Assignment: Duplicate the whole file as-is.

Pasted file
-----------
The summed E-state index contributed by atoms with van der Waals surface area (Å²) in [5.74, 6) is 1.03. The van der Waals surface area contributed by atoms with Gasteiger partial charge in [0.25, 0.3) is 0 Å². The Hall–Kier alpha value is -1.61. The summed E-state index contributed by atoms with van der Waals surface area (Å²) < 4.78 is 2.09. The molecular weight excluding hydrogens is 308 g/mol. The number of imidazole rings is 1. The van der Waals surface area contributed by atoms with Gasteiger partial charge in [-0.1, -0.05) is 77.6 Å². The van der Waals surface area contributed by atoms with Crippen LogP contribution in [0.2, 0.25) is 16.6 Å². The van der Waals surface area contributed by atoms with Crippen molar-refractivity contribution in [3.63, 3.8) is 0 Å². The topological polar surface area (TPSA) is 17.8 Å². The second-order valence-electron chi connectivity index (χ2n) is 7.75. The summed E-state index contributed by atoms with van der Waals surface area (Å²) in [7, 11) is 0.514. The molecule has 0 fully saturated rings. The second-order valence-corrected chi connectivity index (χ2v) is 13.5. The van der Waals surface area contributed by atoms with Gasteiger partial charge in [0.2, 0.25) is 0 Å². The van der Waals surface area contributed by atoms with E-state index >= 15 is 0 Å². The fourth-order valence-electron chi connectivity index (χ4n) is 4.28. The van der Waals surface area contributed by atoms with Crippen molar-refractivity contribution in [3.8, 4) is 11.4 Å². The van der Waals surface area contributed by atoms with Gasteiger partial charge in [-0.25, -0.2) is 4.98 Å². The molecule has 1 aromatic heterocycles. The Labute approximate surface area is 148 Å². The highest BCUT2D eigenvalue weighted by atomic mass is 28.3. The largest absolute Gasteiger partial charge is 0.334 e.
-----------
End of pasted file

The summed E-state index contributed by atoms with van der Waals surface area (Å²) in [5.74, 6) is 1.03. The van der Waals surface area contributed by atoms with Gasteiger partial charge in [0.25, 0.3) is 0 Å². The Hall–Kier alpha value is -1.61. The summed E-state index contributed by atoms with van der Waals surface area (Å²) < 4.78 is 2.09. The molecular weight excluding hydrogens is 308 g/mol. The number of imidazole rings is 1. The van der Waals surface area contributed by atoms with Gasteiger partial charge in [-0.1, -0.05) is 77.6 Å². The van der Waals surface area contributed by atoms with Crippen LogP contribution in [0.2, 0.25) is 16.6 Å². The van der Waals surface area contributed by atoms with Crippen molar-refractivity contribution in [3.63, 3.8) is 0 Å². The topological polar surface area (TPSA) is 17.8 Å². The second-order valence-electron chi connectivity index (χ2n) is 7.75. The summed E-state index contributed by atoms with van der Waals surface area (Å²) in [7, 11) is 0.514. The molecule has 0 fully saturated rings. The second-order valence-corrected chi connectivity index (χ2v) is 13.5. The van der Waals surface area contributed by atoms with Gasteiger partial charge in [0.2, 0.25) is 0 Å². The van der Waals surface area contributed by atoms with E-state index >= 15 is 0 Å². The fourth-order valence-electron chi connectivity index (χ4n) is 4.28. The van der Waals surface area contributed by atoms with Crippen molar-refractivity contribution in [3.8, 4) is 11.4 Å². The van der Waals surface area contributed by atoms with Gasteiger partial charge in [-0.25, -0.2) is 4.98 Å². The molecule has 1 aromatic heterocycles. The Labute approximate surface area is 148 Å². The highest BCUT2D eigenvalue weighted by atomic mass is 28.3. The largest absolute Gasteiger partial charge is 0.334 e.